Experimental metal seems to be gaining more and more traction within the extreme ends of the genre, and Shrines are taking those twisted ideas and applying them to a sound that is as individual as it is intriguing. Bands are no longer afraid to try something new for fear of fans deserting them, and instead they are embracing being different and unique over sounding much the same as the next group. It’s much more interesting to hear bands within the underground breaking free of the restrictions of genre rather than hearing the same song ten times from as many different bands…and this is where Shrines come in.
Based in and around London, the Shrines collective have long worked in music and in one iteration or another, they have worked together. Headed by Sam Loynes (Voices, The Antichrist Imperium, ex-Akercocke), Shrines are heavy, soaring, shimmering and interesting – often all within the same song, “Eternal Return” being a prime example of their range and ideas and a song that marries the light and the dark in a twisted relationship of sound.
Their self-titled debut is a record that is laced with a mature, professional edge despite their short time spent together as a group; yet through speaking to the band, it’s clear that Shrines is only the beginning and that more technical and provocative music is hidden in the depths of their collective psyche. For now, though, Shrines showcases a compelling, contemporary narrative that progresses through the album in both cohesive and enchanting tones. “Ariadne’s Thread” is a gorgeous, morose introduction that leads into “The Drowned and the Saved” and its off-kilter rhythms, crooned vocals (Loynes) and hidden blackness beneath the surface, before “Eternal Return” dispenses with any niceties and completely submerges its sound in devastating darkness.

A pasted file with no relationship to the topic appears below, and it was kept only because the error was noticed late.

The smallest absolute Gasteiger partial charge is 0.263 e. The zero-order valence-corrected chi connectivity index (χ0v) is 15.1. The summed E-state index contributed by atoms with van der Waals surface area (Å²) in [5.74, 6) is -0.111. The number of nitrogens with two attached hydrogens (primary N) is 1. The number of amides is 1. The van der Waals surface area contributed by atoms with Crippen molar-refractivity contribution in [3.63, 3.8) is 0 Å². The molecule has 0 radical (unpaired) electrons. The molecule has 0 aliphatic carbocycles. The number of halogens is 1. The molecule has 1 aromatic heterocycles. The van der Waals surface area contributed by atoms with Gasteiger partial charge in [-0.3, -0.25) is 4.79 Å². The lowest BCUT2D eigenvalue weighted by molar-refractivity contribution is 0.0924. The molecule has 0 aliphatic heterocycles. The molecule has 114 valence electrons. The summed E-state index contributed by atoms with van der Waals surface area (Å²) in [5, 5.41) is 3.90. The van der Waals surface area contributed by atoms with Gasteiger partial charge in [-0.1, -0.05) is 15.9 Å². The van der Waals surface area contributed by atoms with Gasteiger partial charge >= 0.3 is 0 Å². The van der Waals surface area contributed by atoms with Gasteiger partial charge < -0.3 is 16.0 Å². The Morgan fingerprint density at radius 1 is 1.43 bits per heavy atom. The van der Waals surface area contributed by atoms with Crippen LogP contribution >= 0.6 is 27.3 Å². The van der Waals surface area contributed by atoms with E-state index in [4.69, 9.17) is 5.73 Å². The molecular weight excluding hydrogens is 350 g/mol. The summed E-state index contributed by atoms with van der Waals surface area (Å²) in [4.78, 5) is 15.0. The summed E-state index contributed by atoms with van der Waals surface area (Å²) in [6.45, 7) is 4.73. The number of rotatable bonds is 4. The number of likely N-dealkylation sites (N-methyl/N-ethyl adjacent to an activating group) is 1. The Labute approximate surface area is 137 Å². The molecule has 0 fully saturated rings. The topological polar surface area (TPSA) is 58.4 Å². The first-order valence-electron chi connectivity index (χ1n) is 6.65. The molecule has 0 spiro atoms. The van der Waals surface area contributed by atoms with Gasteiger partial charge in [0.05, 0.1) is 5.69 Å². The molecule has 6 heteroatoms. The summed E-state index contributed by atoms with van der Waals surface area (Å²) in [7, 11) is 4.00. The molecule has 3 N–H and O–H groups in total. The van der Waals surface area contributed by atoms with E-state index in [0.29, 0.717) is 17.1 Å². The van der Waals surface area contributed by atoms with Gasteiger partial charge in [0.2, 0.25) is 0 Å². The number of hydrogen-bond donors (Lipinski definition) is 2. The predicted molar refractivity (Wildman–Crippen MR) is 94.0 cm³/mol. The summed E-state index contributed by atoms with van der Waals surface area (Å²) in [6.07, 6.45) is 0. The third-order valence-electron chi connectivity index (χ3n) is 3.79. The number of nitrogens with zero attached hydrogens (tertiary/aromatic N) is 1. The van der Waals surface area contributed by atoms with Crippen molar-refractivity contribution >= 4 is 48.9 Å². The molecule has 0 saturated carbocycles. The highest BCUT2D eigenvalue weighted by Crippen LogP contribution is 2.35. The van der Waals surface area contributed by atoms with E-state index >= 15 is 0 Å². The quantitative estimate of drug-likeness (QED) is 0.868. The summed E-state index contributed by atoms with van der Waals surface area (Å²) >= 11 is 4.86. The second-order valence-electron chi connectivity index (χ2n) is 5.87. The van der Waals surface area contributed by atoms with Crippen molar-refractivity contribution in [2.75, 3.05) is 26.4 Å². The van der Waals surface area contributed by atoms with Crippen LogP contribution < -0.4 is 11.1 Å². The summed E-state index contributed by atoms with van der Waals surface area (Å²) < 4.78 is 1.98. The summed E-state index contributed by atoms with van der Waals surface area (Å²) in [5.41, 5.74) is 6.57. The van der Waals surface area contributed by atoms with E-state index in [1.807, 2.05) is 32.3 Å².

The track moves into death metal territory, yet somehow retains Loynes’ characteristic, low-sung vocal. It’s a fascinating juxtaposition and one that pays off for Shrines, enabling them to take a risk or two later on in the record without it being too jarring or unexpected. “Multitude of Sin” is much more straightforward death metal in its execution, but it’s not without its eccentricities – again, something found in the vocal delivery – and the song takes shape around a pummeling drum beat (Daniel Blackmore) that barely allows times for breath.
Shrines is a record unafraid to move into those shadowy corners of the bizarre, and “In the Manor” takes “Of the Wolf” by the hand and lures it into the pitch dark recesses of the mind. The former is a short, spoken word section that talks of becoming one with the wolf inside (whether in a supernatural, or more metaphorical sense) and the latter track is its natural response. Beginning on more subdued tones than other songs on the record, “Of the Wolf” moves forward on somber progressions that dip into gorgeous post-metal flourishes that clash with the harsher, colder landscapes that Shrines create here. It’s an instrumental piece that runs from a stepping stone of quiet to more bombastic hues without missing a beat or losing its way and giving the effect of change and the ramifications of that metamorphosis.
Shrines continue their unique and curious melding of modern blackened death and old style vocal leanings throughout the record, which allows them to explore the more exotic aspects of the genre they’ve called home. Modern metal has many different facets, and bands like Shrines are leading the way towards other avenues of sound exploration.
Shrines can be pre-ordered from Apocalyptic Witchcraft, and you can expect to see them live in London soon.